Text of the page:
So let’s go over to our Inspector right now, let’s select the MyMaterial, and have a look at some of these other properties. And now we can actually see it directly being applied to the sphere. So after Albedo, we have Metallic and Smoothness. Now, these define how light interacts with this sphere. Is it going to be reflective? Is it going to not be reflective? Is it going to be metallic?

So, pretty much the Metallic value, we can click and drag this slider from zero all the way up to one. And as you can see, our sphere starts to look a bit more metallic. So if you’re creating a car, you might want to have one on the Metallic value so it looks like a nice, shiny car. But I’m gonna bring that down to zero.

And let’s look at Smoothness. Now, Smoothness is basically the direct correlation to how reflective this sphere is. Is it going to reflect no light or is it gonna reflect all the light? Right now it’s on 0.5, so if we drag this down to zero, you’ll see that this sphere is now reflecting nothing. But if we drag it up even more to one, you’ll see that it is starting to reflect the surrounding skybox. We can see the horizon line here. We can see the sky here. The underneath the horizon right here, which looks like our skybox around us.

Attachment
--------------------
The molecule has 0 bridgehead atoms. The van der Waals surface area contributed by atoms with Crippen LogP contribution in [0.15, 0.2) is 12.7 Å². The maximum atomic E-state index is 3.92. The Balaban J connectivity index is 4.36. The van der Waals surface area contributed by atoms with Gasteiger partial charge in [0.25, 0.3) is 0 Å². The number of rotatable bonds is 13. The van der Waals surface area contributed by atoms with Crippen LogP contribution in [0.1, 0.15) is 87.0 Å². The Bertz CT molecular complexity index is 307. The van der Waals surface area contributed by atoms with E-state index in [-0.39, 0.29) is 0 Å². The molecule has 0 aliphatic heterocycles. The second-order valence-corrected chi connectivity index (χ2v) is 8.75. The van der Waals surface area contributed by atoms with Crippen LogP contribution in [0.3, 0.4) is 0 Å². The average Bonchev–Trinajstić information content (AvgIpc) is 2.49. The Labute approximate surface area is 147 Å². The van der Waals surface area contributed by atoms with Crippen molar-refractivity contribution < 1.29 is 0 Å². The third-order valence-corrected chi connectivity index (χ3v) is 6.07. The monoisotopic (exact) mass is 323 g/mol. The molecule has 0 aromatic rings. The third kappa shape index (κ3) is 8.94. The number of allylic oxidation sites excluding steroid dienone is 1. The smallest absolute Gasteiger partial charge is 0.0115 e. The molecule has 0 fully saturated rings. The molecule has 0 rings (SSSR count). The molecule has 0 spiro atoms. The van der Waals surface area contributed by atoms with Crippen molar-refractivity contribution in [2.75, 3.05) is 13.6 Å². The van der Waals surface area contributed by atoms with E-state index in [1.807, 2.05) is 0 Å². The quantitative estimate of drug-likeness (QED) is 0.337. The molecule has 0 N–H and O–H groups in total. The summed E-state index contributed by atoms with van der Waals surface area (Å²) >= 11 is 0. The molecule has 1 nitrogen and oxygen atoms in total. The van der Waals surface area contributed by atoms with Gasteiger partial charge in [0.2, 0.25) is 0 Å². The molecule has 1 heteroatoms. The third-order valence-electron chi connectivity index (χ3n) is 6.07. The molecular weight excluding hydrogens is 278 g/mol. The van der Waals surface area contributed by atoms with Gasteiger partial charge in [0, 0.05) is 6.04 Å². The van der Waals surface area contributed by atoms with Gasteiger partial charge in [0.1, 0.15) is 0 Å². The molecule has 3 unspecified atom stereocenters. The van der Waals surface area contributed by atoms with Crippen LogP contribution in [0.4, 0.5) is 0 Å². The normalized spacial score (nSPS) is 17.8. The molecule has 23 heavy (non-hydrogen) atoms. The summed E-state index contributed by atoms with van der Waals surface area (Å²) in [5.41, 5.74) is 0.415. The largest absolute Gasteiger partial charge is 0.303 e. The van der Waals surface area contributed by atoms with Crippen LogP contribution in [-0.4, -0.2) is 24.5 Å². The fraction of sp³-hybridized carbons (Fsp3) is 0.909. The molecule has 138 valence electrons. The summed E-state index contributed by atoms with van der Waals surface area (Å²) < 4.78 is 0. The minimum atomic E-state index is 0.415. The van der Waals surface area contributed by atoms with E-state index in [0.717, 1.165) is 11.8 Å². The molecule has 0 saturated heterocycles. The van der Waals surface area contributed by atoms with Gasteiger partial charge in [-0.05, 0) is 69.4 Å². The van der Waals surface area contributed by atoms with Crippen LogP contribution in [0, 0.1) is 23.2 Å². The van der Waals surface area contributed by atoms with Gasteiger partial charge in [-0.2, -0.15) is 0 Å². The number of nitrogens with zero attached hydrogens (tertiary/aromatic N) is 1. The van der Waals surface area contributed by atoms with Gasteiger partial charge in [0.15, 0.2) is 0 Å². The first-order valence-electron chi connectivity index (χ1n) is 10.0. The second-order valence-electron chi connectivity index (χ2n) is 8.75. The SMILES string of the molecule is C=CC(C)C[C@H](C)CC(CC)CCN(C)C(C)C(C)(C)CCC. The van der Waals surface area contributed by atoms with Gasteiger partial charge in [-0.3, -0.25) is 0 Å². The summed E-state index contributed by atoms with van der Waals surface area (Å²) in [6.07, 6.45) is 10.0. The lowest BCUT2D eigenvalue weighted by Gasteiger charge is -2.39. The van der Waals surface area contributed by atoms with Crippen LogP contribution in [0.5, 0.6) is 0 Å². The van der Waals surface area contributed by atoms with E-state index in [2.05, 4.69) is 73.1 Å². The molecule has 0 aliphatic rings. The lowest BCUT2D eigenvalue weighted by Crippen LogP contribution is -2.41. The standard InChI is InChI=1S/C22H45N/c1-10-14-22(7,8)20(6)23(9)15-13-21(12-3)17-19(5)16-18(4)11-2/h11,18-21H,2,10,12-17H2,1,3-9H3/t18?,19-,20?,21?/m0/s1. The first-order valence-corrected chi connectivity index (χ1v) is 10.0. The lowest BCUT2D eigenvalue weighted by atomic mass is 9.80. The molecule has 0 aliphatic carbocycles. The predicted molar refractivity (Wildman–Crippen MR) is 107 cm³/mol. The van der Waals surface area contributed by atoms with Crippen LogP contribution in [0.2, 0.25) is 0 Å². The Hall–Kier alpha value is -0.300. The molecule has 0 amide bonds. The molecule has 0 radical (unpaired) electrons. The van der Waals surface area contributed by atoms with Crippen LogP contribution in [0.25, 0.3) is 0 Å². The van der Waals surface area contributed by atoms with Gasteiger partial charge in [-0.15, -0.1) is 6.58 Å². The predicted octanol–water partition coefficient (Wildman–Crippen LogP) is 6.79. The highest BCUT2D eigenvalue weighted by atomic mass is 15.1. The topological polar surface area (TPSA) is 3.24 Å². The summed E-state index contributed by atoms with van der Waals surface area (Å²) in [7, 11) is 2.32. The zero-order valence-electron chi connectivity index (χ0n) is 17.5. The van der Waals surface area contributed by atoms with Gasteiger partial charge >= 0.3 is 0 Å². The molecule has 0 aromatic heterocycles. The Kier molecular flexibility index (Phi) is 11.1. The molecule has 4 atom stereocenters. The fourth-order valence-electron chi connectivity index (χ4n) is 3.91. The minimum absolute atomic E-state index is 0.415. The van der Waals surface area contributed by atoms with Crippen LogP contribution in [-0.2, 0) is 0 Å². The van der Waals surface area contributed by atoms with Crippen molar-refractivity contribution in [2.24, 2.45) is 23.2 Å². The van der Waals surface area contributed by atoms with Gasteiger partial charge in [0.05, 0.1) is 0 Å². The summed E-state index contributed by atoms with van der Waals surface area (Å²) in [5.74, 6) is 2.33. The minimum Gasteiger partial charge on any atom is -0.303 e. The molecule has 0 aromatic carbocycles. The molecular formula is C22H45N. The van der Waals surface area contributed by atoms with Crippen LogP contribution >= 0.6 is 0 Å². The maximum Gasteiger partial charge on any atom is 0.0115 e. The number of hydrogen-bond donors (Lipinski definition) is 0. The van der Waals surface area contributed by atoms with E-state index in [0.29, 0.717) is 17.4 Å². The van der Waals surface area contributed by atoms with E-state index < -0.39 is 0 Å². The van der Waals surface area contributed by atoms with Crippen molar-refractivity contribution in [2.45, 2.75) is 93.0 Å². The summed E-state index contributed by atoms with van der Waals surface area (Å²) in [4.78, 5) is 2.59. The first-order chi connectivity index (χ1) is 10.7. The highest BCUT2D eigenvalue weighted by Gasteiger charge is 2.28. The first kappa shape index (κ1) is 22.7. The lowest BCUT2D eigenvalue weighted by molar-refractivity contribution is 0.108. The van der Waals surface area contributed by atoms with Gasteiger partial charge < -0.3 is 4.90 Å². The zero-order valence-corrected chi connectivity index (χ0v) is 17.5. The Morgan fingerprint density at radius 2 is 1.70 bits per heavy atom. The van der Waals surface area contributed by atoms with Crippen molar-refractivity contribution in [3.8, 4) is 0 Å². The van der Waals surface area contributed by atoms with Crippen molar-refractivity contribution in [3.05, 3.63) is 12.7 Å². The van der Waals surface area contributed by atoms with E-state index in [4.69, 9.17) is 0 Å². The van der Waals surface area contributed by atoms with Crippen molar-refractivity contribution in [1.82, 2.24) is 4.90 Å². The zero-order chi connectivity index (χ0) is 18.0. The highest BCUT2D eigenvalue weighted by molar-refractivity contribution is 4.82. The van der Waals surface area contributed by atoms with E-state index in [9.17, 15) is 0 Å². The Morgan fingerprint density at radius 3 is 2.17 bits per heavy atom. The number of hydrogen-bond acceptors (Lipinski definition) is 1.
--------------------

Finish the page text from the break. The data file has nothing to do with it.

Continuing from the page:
Okay, so if you want a super, super shiny metallic object, you’d probably want Metallic and Smoothness up to one, and there we go. But I’m gonna bring Metallic down to zero, and I’m gonna bring Smoothness down to around 0.5. Just ’cause it looks kind of nice, like so.